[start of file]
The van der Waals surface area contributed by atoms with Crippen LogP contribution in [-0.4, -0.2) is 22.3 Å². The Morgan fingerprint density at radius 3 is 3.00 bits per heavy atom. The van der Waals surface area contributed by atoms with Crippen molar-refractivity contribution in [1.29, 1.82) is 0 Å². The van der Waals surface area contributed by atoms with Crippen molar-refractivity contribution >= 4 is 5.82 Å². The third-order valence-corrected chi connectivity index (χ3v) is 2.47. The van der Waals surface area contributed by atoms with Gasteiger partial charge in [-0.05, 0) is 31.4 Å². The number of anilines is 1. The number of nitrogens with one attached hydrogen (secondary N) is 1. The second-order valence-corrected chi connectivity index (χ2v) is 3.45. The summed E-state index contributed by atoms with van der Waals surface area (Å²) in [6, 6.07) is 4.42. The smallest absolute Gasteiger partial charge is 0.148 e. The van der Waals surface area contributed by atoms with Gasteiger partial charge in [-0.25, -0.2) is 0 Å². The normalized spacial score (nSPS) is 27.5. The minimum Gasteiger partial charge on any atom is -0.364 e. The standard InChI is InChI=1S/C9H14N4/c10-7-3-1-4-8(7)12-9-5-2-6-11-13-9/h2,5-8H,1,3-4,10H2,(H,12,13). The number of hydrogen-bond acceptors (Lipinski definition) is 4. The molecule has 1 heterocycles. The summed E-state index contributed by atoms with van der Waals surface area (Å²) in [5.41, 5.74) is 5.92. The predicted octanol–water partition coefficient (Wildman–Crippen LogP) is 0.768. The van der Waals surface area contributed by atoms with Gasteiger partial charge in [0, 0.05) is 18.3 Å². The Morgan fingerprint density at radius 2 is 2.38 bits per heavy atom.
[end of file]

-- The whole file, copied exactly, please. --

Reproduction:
The van der Waals surface area contributed by atoms with Crippen LogP contribution in [-0.4, -0.2) is 22.3 Å². The Morgan fingerprint density at radius 3 is 3.00 bits per heavy atom. The van der Waals surface area contributed by atoms with Crippen molar-refractivity contribution in [1.29, 1.82) is 0 Å². The van der Waals surface area contributed by atoms with Crippen molar-refractivity contribution >= 4 is 5.82 Å². The third-order valence-corrected chi connectivity index (χ3v) is 2.47. The van der Waals surface area contributed by atoms with Gasteiger partial charge in [-0.05, 0) is 31.4 Å². The number of anilines is 1. The number of nitrogens with one attached hydrogen (secondary N) is 1. The second-order valence-corrected chi connectivity index (χ2v) is 3.45. The summed E-state index contributed by atoms with van der Waals surface area (Å²) in [6, 6.07) is 4.42. The smallest absolute Gasteiger partial charge is 0.148 e. The van der Waals surface area contributed by atoms with Gasteiger partial charge in [-0.25, -0.2) is 0 Å². The normalized spacial score (nSPS) is 27.5. The minimum Gasteiger partial charge on any atom is -0.364 e. The standard InChI is InChI=1S/C9H14N4/c10-7-3-1-4-8(7)12-9-5-2-6-11-13-9/h2,5-8H,1,3-4,10H2,(H,12,13). The number of hydrogen-bond acceptors (Lipinski definition) is 4. The molecule has 1 heterocycles. The summed E-state index contributed by atoms with van der Waals surface area (Å²) in [5.41, 5.74) is 5.92. The predicted octanol–water partition coefficient (Wildman–Crippen LogP) is 0.768. The van der Waals surface area contributed by atoms with Gasteiger partial charge in [0, 0.05) is 18.3 Å². The Morgan fingerprint density at radius 2 is 2.38 bits per heavy atom.